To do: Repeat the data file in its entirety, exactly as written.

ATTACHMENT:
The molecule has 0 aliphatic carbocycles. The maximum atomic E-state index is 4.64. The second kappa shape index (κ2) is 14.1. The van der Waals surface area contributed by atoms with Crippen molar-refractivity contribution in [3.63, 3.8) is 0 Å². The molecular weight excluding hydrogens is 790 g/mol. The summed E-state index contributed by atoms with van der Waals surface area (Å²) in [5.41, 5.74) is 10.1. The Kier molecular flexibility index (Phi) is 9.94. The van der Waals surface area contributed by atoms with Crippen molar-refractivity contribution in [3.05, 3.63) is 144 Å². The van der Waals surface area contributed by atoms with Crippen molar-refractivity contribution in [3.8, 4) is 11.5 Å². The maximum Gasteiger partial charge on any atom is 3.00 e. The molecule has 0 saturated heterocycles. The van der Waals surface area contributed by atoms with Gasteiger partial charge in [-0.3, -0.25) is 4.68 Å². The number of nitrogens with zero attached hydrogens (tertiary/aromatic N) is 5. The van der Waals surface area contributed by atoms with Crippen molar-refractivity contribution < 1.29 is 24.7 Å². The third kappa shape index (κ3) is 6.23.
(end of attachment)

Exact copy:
The molecule has 0 aliphatic carbocycles. The maximum atomic E-state index is 4.64. The second kappa shape index (κ2) is 14.1. The van der Waals surface area contributed by atoms with Crippen molar-refractivity contribution in [3.63, 3.8) is 0 Å². The molecular weight excluding hydrogens is 790 g/mol. The summed E-state index contributed by atoms with van der Waals surface area (Å²) in [5.41, 5.74) is 10.1. The Kier molecular flexibility index (Phi) is 9.94. The van der Waals surface area contributed by atoms with Crippen molar-refractivity contribution in [3.05, 3.63) is 144 Å². The van der Waals surface area contributed by atoms with Crippen molar-refractivity contribution in [3.8, 4) is 11.5 Å². The maximum Gasteiger partial charge on any atom is 3.00 e. The molecule has 0 saturated heterocycles. The van der Waals surface area contributed by atoms with Gasteiger partial charge in [-0.3, -0.25) is 4.68 Å². The number of nitrogens with zero attached hydrogens (tertiary/aromatic N) is 5. The van der Waals surface area contributed by atoms with Crippen molar-refractivity contribution < 1.29 is 24.7 Å². The third kappa shape index (κ3) is 6.23.